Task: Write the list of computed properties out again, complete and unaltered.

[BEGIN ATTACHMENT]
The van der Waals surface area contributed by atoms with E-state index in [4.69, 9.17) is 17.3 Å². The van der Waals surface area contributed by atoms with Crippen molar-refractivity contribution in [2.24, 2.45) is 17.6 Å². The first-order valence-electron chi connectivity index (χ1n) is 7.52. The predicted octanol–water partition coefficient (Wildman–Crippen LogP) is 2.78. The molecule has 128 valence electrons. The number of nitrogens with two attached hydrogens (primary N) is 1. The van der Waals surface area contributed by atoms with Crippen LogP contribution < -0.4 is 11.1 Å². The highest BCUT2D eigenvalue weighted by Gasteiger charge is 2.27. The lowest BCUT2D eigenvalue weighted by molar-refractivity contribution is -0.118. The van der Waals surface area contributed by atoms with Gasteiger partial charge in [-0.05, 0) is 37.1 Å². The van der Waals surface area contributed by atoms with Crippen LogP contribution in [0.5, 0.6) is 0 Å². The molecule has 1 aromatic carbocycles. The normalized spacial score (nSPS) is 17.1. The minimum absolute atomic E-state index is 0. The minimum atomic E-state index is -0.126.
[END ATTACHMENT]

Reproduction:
The van der Waals surface area contributed by atoms with E-state index in [4.69, 9.17) is 17.3 Å². The van der Waals surface area contributed by atoms with Crippen molar-refractivity contribution in [2.24, 2.45) is 17.6 Å². The first-order valence-electron chi connectivity index (χ1n) is 7.52. The predicted octanol–water partition coefficient (Wildman–Crippen LogP) is 2.78. The molecule has 128 valence electrons. The number of nitrogens with two attached hydrogens (primary N) is 1. The van der Waals surface area contributed by atoms with Crippen LogP contribution < -0.4 is 11.1 Å². The highest BCUT2D eigenvalue weighted by Gasteiger charge is 2.27. The lowest BCUT2D eigenvalue weighted by molar-refractivity contribution is -0.118. The van der Waals surface area contributed by atoms with Gasteiger partial charge in [-0.05, 0) is 37.1 Å². The van der Waals surface area contributed by atoms with Crippen LogP contribution in [0.5, 0.6) is 0 Å². The molecule has 1 aromatic carbocycles. The normalized spacial score (nSPS) is 17.1. The minimum absolute atomic E-state index is 0. The minimum atomic E-state index is -0.126.